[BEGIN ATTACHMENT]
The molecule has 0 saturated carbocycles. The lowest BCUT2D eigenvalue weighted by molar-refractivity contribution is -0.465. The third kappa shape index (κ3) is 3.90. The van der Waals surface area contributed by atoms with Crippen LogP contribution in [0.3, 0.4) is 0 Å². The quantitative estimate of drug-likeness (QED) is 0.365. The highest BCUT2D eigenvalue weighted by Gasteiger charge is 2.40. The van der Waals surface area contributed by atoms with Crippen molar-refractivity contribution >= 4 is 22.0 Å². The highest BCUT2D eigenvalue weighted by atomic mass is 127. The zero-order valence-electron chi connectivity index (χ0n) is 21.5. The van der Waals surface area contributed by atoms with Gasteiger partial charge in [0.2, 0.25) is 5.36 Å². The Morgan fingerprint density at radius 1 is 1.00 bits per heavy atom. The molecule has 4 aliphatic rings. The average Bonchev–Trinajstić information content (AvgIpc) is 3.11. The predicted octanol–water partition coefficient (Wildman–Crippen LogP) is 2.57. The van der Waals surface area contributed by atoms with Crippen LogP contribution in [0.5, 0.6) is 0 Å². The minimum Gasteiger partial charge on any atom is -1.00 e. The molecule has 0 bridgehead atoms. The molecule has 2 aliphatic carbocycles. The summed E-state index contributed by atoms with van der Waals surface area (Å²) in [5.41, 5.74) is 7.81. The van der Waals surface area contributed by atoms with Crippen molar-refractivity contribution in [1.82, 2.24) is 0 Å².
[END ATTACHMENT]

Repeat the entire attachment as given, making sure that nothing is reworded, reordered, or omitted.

The molecule has 0 saturated carbocycles. The lowest BCUT2D eigenvalue weighted by molar-refractivity contribution is -0.465. The third kappa shape index (κ3) is 3.90. The van der Waals surface area contributed by atoms with Crippen LogP contribution in [0.3, 0.4) is 0 Å². The quantitative estimate of drug-likeness (QED) is 0.365. The highest BCUT2D eigenvalue weighted by Gasteiger charge is 2.40. The van der Waals surface area contributed by atoms with Crippen molar-refractivity contribution >= 4 is 22.0 Å². The highest BCUT2D eigenvalue weighted by atomic mass is 127. The zero-order valence-electron chi connectivity index (χ0n) is 21.5. The van der Waals surface area contributed by atoms with Gasteiger partial charge in [0.2, 0.25) is 5.36 Å². The Morgan fingerprint density at radius 1 is 1.00 bits per heavy atom. The molecule has 4 aliphatic rings. The average Bonchev–Trinajstić information content (AvgIpc) is 3.11. The predicted octanol–water partition coefficient (Wildman–Crippen LogP) is 2.57. The van der Waals surface area contributed by atoms with Crippen LogP contribution in [0.5, 0.6) is 0 Å². The minimum Gasteiger partial charge on any atom is -1.00 e. The molecule has 0 bridgehead atoms. The molecule has 2 aliphatic carbocycles. The summed E-state index contributed by atoms with van der Waals surface area (Å²) in [5.41, 5.74) is 7.81. The van der Waals surface area contributed by atoms with Crippen molar-refractivity contribution in [1.82, 2.24) is 0 Å².